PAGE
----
Saturday, 11 April 2015

Jeffrey Witt: "I should not believe the gospel except…": Tradition, Authority, and the Grounds for Belief in the Late Fourteenth Century

In this paper, I will introduce a previously undocumented late-fourteenth century use and interpretation of Augustine's famous statement in Contra Epistolam Manichaei, 5.6: "For my part, I should not believe the gospel except as moved by the authority of the Catholic Church."
The use is found in the lecture of a secular master named Peter Plaoul (fl. 1390s). Plaoul's use is noteworthy partially because it occurred at a time when debates about how to end the Western Schism were raging at the University of Paris. It is also notable because Plaoul clearly adopts a particular way of thinking about Church tradition singled out by Heiko Oberman, who contrasts it with an alternative approach represented by the likes of Bradwardine, Wyclif, and Huss. Thus, after showing that Plaoul adopts this view of tradition, I will point to his interpretation of the quotation from Augustine as a representative example of how proponents of this view of church tradition might approach the quotation in the last decade of the fourteenth century.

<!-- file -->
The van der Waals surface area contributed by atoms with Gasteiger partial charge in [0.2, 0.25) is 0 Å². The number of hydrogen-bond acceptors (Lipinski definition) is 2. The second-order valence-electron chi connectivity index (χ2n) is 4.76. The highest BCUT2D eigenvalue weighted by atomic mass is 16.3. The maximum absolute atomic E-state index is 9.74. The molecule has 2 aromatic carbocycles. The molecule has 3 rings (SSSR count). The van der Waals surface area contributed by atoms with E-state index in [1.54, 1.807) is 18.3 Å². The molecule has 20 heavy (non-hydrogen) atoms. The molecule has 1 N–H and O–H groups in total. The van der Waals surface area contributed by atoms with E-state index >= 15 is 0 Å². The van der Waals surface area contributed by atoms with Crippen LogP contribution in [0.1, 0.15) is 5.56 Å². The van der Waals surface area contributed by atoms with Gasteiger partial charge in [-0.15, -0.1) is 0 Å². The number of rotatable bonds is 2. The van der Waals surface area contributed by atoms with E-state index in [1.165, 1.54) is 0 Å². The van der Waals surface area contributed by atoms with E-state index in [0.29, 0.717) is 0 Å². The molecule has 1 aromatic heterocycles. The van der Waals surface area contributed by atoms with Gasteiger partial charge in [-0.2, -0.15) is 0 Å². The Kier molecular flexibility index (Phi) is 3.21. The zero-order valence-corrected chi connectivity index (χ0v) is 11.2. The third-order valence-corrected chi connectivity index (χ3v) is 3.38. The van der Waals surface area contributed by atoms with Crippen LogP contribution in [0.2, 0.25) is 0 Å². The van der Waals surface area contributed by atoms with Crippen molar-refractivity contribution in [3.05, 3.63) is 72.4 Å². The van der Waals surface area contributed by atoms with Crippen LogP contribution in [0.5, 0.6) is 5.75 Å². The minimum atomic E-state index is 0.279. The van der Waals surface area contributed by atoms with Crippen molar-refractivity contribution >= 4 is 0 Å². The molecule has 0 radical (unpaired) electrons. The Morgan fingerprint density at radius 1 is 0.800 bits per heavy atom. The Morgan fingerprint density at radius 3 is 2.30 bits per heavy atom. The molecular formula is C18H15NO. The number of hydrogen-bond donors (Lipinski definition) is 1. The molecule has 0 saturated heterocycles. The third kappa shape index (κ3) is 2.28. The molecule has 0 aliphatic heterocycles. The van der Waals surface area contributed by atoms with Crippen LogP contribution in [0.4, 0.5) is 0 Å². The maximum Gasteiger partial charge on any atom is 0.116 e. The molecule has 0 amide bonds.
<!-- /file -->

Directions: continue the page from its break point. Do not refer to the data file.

Finally, because the interpretation of this passage and the varying views on the nature of the authority of tradition are closely linked to how theologians have thought about faith and theology, I will close by contextualizing Plaoul's interpretation within the larger debates about tradition, faith, canon law, and theology. Here I will attempt to draw lessons about how commitments like those seen in the text of Plaoul will pair with related commitments on the nature of faith and the theological enterprise.

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